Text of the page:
Ad industry, you can get off your tenterhooks: Google is going to adopt the IAB Tech Lab’s technical specs for compliance with the California Consumer Privacy Act (CCPA).
The specs, which create a US privacy string not dissimilar to the Transparency and Consent Framework (TCF) developed by IAB Europe in the run up to GDPR, enable RTB transactions to occur while imposing constraints on the use of data when consumers opt out of the sale of their personal information, which is one of the primary rights enshrined in the CCPA.
The specs will be live within AdSense, AdMob, Google Ad Manager and DV360 in time for the CCPA effective date on Jan. 1. Google is still evaluating whether it makes sense to integrate with the IAB Tech Lab’s specs for its other products.
Cool, but what does all that mean in practice?
The IAB Tech Lab released its CCPA compliance specs in late November after a brief comment period. A few days later, Google said it would allow advertisers and publishers to limit how data is processed and disable personalized ad serving through its ad products, a move calculated to help its publisher, advertiser and ad tech partners comply with the law.
The question that then hung in the air was whether Google intended to embrace the ad industry’s specs, which would bolster adoption – but there was a good reason to be cynical.
Google has yet to implement IAB Europe’s TCF for sharing permissioned consent under GDPR. It delayed joining the framework for well over a year, although it has promised to finally do so by the end of Q1 2020.
This time Google isn’t dragging its heels.
“We’re committed to supporting our advertisers, publishers and partners as they work to comply with CCPA,” a Google spokesperson said.
Google will not, however, use the standard contracts that are included as part of the IAB’s overall CCPA compliance framework, since it already has product-specific contracts of its own in place with all of its partners.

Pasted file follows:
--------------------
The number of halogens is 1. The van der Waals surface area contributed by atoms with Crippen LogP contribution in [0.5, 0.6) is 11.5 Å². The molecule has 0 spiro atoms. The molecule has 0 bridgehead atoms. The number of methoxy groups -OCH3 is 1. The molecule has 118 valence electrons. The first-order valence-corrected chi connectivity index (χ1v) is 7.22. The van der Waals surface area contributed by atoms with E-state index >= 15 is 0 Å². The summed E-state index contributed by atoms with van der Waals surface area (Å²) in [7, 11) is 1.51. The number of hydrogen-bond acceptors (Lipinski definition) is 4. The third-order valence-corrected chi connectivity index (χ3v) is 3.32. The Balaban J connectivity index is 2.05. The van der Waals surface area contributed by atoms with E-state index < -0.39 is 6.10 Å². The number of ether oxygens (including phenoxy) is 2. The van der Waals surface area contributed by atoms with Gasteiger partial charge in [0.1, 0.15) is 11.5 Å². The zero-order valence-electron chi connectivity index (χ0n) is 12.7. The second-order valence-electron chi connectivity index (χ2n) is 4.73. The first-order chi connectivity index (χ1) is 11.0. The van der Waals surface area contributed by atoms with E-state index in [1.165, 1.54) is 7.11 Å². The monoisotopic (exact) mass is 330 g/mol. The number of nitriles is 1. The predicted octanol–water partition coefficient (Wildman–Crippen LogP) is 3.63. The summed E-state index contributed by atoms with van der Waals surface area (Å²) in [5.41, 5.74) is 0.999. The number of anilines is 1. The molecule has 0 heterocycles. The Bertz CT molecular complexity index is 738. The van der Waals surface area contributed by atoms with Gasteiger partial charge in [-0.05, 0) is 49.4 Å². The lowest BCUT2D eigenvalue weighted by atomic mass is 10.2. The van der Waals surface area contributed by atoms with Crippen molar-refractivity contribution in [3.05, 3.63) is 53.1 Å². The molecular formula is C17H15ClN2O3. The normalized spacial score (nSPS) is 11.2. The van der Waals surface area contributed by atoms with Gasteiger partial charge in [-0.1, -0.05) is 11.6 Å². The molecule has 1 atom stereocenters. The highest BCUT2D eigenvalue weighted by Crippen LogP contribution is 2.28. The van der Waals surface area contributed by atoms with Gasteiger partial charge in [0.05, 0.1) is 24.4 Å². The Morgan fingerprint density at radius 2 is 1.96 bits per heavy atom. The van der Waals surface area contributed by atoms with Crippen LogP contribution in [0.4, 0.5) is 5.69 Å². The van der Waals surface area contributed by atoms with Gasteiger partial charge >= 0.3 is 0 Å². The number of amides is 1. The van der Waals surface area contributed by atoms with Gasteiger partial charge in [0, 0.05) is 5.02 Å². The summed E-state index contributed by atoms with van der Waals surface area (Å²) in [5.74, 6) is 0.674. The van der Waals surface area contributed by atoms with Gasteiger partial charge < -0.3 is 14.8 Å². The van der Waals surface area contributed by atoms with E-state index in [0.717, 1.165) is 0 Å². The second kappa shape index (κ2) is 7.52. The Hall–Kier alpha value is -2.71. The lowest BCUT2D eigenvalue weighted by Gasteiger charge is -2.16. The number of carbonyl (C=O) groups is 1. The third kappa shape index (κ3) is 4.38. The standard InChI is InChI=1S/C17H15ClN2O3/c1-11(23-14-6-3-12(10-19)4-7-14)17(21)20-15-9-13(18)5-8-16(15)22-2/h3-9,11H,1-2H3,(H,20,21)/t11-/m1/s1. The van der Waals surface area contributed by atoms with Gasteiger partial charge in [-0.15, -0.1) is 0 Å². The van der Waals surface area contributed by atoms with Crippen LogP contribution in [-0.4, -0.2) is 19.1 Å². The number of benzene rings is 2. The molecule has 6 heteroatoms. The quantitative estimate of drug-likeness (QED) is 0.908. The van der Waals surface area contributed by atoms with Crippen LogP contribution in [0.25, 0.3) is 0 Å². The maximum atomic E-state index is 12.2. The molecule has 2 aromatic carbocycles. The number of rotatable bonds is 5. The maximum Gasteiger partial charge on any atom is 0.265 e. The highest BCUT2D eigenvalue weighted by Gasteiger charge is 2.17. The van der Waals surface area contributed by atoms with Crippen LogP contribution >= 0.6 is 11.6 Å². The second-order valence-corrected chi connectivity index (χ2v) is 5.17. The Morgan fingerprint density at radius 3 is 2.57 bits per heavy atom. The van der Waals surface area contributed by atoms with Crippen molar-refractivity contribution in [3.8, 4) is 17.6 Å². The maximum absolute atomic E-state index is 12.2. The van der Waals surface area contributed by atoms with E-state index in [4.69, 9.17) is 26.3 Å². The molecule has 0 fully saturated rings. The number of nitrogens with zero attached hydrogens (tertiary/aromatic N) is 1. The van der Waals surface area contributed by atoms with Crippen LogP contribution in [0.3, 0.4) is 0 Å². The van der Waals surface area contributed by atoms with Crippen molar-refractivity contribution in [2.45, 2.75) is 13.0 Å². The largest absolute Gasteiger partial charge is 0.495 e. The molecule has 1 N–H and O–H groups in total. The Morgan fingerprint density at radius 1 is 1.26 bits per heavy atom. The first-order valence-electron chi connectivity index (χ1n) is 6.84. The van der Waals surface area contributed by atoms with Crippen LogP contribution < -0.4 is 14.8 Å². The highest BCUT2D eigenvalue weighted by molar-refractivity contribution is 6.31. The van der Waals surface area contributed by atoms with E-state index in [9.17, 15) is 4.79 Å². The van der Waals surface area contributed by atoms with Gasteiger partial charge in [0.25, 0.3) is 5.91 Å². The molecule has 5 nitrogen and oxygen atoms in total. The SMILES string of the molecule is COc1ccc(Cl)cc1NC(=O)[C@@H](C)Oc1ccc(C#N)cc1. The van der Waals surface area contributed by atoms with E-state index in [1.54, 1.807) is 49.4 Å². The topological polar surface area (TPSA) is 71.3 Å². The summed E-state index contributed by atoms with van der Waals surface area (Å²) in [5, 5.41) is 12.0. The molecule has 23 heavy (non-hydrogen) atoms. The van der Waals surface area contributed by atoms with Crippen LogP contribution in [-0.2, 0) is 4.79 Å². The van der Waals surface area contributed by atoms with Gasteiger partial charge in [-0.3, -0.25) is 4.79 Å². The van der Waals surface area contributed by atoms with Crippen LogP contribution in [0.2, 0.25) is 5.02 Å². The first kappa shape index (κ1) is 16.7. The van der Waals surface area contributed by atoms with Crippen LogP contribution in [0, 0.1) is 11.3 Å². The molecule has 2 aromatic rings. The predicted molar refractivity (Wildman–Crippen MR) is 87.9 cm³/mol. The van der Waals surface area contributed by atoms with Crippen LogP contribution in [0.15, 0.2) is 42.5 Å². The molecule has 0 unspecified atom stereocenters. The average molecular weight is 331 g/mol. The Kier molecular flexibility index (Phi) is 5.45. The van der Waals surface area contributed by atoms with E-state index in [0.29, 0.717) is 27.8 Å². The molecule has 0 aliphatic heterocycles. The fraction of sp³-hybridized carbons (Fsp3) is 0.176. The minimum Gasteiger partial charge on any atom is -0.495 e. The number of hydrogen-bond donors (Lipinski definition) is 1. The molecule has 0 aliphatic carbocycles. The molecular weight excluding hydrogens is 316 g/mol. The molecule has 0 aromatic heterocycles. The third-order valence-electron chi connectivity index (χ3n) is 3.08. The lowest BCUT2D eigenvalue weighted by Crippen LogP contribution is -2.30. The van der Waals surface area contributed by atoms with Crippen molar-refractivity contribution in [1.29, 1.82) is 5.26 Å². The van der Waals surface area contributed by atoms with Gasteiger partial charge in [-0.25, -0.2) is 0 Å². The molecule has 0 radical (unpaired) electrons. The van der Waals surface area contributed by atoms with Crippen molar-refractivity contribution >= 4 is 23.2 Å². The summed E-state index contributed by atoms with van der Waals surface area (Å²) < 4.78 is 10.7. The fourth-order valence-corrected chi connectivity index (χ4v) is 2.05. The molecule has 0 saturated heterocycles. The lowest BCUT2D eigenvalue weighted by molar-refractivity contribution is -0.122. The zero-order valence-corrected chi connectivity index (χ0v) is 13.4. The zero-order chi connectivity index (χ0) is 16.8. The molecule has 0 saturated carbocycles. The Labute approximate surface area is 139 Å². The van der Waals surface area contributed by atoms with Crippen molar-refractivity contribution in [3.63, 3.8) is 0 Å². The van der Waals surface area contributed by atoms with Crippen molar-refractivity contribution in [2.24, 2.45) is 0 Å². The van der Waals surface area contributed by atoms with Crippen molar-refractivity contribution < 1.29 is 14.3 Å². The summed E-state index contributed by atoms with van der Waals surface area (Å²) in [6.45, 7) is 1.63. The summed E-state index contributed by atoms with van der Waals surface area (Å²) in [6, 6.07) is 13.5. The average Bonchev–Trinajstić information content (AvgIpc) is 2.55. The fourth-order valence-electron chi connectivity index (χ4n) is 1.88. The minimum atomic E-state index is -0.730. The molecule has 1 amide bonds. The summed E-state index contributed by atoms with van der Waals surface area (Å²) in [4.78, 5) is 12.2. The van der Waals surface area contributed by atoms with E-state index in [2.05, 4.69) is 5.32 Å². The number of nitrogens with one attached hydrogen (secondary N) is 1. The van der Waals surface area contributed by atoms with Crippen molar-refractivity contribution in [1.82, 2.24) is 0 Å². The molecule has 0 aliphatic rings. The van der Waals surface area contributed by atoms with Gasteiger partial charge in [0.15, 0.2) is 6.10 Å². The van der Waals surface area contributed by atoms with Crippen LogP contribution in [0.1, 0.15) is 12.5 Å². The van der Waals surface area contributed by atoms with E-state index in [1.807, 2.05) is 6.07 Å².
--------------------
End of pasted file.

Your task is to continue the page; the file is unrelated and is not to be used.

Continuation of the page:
The IAB CCPA compliance framework is comprised of two parts: a limited service provider agreement that delineates when partners can and can’t use consumer data as part of a bid request, and technical specs to actually execute the contract.
Here’s how the US privacy string will work in the Google context:
If a consumer doesn’t opt out of the sale of their personal information, then Google’s products will function the same as usual, no change.
But if a consumer does opt out, Google will take action starting on Jan. 1 to honor the request.
When the IAB Tech Lab’s privacy string indicates that a user has opted out, Google will trigger restricted data processing for AdSense, AdMob and Ad Manager, which means Google won’t pass the bid request on to any third parties via real-time bidding.
Over on the buy side, when DV360 receives an opt-out through the privacy string as part of a bid request from third-party exchanges, Google will not place a bid.
It’s unclear, though, whether Google will implement the specs as part of its consent management platform, Funding Choices. Google said it’s still assessing whether the IAB’s CCPA framework makes sense for Funding Choices, and that it will have more info to share on that front in Q1 2020.